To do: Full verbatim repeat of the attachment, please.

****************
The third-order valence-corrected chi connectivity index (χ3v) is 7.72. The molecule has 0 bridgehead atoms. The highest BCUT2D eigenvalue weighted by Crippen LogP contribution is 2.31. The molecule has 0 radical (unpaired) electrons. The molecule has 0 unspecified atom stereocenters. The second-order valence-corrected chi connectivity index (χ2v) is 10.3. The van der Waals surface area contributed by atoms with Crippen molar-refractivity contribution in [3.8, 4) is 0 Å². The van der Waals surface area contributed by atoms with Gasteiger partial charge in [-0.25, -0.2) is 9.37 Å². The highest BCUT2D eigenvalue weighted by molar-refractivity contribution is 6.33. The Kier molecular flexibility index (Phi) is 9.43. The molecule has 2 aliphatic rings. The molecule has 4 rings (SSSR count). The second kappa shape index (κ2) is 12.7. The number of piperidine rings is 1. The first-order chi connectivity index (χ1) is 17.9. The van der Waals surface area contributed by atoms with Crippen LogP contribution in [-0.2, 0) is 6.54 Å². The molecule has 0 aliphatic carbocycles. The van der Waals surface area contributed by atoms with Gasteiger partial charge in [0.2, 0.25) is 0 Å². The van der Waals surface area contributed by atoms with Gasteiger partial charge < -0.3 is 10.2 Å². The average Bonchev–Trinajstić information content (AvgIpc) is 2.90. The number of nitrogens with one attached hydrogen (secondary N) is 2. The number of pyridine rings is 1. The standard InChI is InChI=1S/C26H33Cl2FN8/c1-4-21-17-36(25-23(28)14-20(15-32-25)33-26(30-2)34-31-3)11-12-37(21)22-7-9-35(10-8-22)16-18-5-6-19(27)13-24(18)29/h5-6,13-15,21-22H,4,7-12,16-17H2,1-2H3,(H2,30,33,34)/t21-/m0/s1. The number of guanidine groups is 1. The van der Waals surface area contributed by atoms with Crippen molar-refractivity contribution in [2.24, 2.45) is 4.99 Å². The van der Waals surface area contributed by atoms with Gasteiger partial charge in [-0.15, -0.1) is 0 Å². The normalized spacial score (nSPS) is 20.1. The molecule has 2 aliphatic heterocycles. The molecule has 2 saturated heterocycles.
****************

The third-order valence-corrected chi connectivity index (χ3v) is 7.72. The molecule has 0 bridgehead atoms. The highest BCUT2D eigenvalue weighted by Crippen LogP contribution is 2.31. The molecule has 0 radical (unpaired) electrons. The molecule has 0 unspecified atom stereocenters. The second-order valence-corrected chi connectivity index (χ2v) is 10.3. The van der Waals surface area contributed by atoms with Crippen molar-refractivity contribution in [3.8, 4) is 0 Å². The van der Waals surface area contributed by atoms with Gasteiger partial charge in [-0.25, -0.2) is 9.37 Å². The highest BCUT2D eigenvalue weighted by molar-refractivity contribution is 6.33. The Kier molecular flexibility index (Phi) is 9.43. The molecule has 2 aliphatic rings. The molecule has 4 rings (SSSR count). The second kappa shape index (κ2) is 12.7. The number of piperidine rings is 1. The first-order chi connectivity index (χ1) is 17.9. The van der Waals surface area contributed by atoms with Crippen LogP contribution in [-0.2, 0) is 6.54 Å². The molecule has 0 aliphatic carbocycles. The van der Waals surface area contributed by atoms with Gasteiger partial charge in [0.2, 0.25) is 0 Å². The van der Waals surface area contributed by atoms with Gasteiger partial charge < -0.3 is 10.2 Å². The average Bonchev–Trinajstić information content (AvgIpc) is 2.90. The number of nitrogens with one attached hydrogen (secondary N) is 2. The number of pyridine rings is 1. The standard InChI is InChI=1S/C26H33Cl2FN8/c1-4-21-17-36(25-23(28)14-20(15-32-25)33-26(30-2)34-31-3)11-12-37(21)22-7-9-35(10-8-22)16-18-5-6-19(27)13-24(18)29/h5-6,13-15,21-22H,4,7-12,16-17H2,1-2H3,(H2,30,33,34)/t21-/m0/s1. The number of guanidine groups is 1. The van der Waals surface area contributed by atoms with Crippen molar-refractivity contribution in [2.24, 2.45) is 4.99 Å². The van der Waals surface area contributed by atoms with Gasteiger partial charge in [-0.15, -0.1) is 0 Å². The normalized spacial score (nSPS) is 20.1. The molecule has 2 aliphatic heterocycles. The molecule has 2 saturated heterocycles.